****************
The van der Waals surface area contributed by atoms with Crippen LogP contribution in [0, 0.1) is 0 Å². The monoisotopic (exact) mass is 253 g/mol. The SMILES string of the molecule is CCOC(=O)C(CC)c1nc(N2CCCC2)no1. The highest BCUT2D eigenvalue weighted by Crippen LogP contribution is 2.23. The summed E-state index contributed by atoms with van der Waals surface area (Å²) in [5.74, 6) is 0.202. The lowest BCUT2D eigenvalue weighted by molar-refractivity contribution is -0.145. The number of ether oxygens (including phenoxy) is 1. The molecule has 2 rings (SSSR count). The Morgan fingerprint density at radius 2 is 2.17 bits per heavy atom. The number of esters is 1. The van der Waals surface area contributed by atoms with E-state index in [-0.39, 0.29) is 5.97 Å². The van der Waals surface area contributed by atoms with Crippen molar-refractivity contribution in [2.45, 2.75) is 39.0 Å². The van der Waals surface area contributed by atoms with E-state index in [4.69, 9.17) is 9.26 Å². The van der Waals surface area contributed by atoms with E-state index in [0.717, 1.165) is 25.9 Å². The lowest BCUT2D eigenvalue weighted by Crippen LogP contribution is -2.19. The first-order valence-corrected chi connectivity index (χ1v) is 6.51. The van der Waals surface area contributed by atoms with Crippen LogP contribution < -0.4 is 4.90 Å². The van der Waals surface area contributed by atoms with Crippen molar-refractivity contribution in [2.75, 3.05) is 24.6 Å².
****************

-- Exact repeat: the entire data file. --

The van der Waals surface area contributed by atoms with Crippen LogP contribution in [0, 0.1) is 0 Å². The monoisotopic (exact) mass is 253 g/mol. The SMILES string of the molecule is CCOC(=O)C(CC)c1nc(N2CCCC2)no1. The highest BCUT2D eigenvalue weighted by Crippen LogP contribution is 2.23. The summed E-state index contributed by atoms with van der Waals surface area (Å²) in [5.74, 6) is 0.202. The lowest BCUT2D eigenvalue weighted by molar-refractivity contribution is -0.145. The number of ether oxygens (including phenoxy) is 1. The molecule has 2 rings (SSSR count). The Morgan fingerprint density at radius 2 is 2.17 bits per heavy atom. The number of esters is 1. The van der Waals surface area contributed by atoms with E-state index in [-0.39, 0.29) is 5.97 Å². The van der Waals surface area contributed by atoms with Crippen molar-refractivity contribution in [2.45, 2.75) is 39.0 Å². The van der Waals surface area contributed by atoms with E-state index in [4.69, 9.17) is 9.26 Å². The van der Waals surface area contributed by atoms with E-state index in [0.717, 1.165) is 25.9 Å². The lowest BCUT2D eigenvalue weighted by Crippen LogP contribution is -2.19. The first-order valence-corrected chi connectivity index (χ1v) is 6.51. The van der Waals surface area contributed by atoms with Crippen LogP contribution < -0.4 is 4.90 Å². The van der Waals surface area contributed by atoms with Crippen molar-refractivity contribution in [2.75, 3.05) is 24.6 Å².